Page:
Only small dragons collect coins; large ones don't need to
Dragons hoard gold for the same reason many birds collect shiny objects: to adorn their nests and attract mates. Unlike birds, though, dragons never stop growing, even after reaching maturity.
A young adult dragon is only moderately bigger than a human. When they are first making their nests, they usually target individual, defenseless peddlers, killing them and taking their purses, which they carry in their claws or mouths. As they grow larger, they will begin attacking caravans which might be carrying large chests.
Of course, dragons are highly territorial. Large dragons will often kill or drive out smaller dragons living nearby, then stealing gold from their hordes. Some devious dragons will intentionally allow smaller dragons to live in their territory for a while in order to collect more gold before taking it from them.
Sometimes, dragons will live in family groups, with the young collecting gold for the family. Dragons with larger hoards will typically have more mates, and more children, allowing the size of their hoard to grow exponentially. Sometimes, a child may "inherit" a portion of the hoard when they leave the nest to build their own, although they will usually not take as much away as they put into it in the first place. Other times, especially in wealthy dragon families, dragons may spend a good part of their lives living in their family's lair; the huge size difference between older and younger dragons means that younger dragons are only able to mate with younger partners, preventing competition between generations.
Larger dragons, naturally, will attract adventurous humans to their cave simply by virtue of living there. Whatever was in these adventurer's pockets at the time will naturally be added to the hoard.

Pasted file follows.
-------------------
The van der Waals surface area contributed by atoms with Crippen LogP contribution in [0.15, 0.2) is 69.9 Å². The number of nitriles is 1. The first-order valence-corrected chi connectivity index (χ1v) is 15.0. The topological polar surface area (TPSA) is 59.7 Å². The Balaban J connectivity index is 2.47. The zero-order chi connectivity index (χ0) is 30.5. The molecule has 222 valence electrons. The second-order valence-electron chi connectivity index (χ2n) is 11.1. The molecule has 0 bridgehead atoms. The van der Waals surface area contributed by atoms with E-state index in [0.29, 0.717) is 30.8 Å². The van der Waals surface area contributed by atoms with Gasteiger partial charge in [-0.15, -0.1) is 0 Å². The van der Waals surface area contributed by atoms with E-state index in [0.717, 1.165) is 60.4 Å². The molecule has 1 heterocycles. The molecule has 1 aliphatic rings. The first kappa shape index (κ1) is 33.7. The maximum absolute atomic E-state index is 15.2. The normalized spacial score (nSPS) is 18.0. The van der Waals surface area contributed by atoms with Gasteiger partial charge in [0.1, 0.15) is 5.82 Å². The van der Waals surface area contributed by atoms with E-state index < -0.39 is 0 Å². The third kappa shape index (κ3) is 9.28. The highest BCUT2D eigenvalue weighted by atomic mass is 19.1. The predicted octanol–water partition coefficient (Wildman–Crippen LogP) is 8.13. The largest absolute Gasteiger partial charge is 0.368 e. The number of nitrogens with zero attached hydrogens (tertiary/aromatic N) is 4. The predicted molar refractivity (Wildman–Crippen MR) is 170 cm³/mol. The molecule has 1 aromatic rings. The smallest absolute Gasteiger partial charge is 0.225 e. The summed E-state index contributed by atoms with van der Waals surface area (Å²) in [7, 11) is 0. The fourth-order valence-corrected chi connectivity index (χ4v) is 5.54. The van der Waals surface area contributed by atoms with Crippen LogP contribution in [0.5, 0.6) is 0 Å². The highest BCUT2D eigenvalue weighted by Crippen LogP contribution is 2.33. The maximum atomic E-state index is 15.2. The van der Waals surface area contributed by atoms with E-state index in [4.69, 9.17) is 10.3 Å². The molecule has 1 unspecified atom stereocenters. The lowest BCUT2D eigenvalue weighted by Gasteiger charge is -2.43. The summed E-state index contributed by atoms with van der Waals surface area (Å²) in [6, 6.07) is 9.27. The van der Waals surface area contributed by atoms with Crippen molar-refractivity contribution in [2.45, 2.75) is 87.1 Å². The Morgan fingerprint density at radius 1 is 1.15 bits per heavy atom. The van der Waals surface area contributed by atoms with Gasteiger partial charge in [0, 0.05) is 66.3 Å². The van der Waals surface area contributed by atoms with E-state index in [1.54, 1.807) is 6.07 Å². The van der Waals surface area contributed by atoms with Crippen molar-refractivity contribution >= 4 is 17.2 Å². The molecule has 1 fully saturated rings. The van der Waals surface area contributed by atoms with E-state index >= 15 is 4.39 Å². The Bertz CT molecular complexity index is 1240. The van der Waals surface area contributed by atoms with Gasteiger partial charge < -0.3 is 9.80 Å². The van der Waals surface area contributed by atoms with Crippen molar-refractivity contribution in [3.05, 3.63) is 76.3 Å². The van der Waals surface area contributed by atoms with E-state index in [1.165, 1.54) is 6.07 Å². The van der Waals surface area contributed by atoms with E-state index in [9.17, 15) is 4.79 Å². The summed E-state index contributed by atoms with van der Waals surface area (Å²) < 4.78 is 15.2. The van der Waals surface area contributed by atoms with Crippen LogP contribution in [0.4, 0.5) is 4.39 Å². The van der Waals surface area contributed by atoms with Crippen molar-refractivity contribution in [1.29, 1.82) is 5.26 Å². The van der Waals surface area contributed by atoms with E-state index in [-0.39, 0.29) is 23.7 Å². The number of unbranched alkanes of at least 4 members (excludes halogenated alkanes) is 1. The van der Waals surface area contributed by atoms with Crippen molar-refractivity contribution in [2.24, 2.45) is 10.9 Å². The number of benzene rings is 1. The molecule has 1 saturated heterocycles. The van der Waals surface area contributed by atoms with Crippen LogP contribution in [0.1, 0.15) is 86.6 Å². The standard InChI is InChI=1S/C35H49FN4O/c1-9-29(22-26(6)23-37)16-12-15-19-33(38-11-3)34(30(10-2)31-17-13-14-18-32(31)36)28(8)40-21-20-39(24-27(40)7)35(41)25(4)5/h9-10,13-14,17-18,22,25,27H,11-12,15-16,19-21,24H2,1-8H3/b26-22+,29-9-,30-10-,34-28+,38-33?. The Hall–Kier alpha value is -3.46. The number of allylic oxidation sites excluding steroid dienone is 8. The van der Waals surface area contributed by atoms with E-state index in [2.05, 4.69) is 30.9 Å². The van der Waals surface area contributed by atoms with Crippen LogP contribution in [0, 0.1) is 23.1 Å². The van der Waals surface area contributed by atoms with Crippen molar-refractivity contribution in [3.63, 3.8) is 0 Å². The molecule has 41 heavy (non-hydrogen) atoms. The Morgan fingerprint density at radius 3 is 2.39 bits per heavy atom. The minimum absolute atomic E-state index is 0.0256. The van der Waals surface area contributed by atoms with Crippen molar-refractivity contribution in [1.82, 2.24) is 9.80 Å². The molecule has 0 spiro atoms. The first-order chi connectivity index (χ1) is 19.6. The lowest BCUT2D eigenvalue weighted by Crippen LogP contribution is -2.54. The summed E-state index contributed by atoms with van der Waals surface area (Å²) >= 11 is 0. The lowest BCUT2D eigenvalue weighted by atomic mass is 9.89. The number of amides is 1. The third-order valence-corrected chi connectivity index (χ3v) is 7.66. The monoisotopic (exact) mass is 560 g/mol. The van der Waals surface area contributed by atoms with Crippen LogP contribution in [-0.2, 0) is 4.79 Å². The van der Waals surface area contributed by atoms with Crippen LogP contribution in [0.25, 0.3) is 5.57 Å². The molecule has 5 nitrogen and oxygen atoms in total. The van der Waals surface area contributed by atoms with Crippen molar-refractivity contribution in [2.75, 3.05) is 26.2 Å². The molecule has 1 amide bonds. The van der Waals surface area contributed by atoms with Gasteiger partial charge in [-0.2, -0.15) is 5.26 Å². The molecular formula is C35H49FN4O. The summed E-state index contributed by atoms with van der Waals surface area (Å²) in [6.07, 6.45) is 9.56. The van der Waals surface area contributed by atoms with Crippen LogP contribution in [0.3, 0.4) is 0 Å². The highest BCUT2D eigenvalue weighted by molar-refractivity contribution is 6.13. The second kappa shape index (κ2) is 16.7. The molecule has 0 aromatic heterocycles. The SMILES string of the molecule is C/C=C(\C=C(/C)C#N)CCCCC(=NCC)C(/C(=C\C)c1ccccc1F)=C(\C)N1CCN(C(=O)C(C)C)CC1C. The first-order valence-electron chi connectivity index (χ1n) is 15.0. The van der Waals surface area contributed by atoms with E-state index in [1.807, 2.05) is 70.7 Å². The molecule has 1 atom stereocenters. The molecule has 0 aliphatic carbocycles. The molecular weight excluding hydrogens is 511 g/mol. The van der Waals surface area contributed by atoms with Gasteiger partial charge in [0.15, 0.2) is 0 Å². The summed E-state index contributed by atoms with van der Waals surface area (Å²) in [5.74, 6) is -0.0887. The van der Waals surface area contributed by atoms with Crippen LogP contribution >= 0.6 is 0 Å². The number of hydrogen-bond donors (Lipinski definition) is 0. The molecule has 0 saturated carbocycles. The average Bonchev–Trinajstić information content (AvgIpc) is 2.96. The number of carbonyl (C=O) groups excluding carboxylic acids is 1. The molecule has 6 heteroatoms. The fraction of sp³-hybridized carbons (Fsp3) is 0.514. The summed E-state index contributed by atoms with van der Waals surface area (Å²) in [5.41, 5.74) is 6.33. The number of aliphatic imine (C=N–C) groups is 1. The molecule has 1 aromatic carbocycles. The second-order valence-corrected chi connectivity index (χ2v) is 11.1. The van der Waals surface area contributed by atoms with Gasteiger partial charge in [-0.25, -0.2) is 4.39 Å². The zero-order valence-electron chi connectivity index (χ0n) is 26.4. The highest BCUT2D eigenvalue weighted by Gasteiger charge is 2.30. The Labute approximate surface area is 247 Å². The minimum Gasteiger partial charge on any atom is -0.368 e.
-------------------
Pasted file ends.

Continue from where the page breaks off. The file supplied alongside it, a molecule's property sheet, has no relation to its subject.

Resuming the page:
Most dragons have only a single hoard. However, extremely large dragons may migrate between lairs. When they are away, it is possible that a smaller dragon will attempt to take over their hoard, and will likewise end up adding to it. When the owner returns, whatever the smaller dragon collected will be added to the hoard. Some larger dragons will actually encourage this, seeing the additions as "payment" for use of their nest. Only the largest dragons will do this, as it otherwise carries the risk of a similarly-sized or larger dragon squatter that cannot be driven away so easily.
Dragons who are feared by humans may increase their horde even further by allowing humans to live in their territory in exchange for occasional tributes of gold.
By the time a dragon reaches legendary sizes, it is no longer collecting coins, instead targeting larger, more impressive fare like golden statues or the crowns of kings. However, an ancient dragon is still likely to have truly colossal piles of coins thanks to the accumulation of collection by children, squatters, adventurers, and tribute.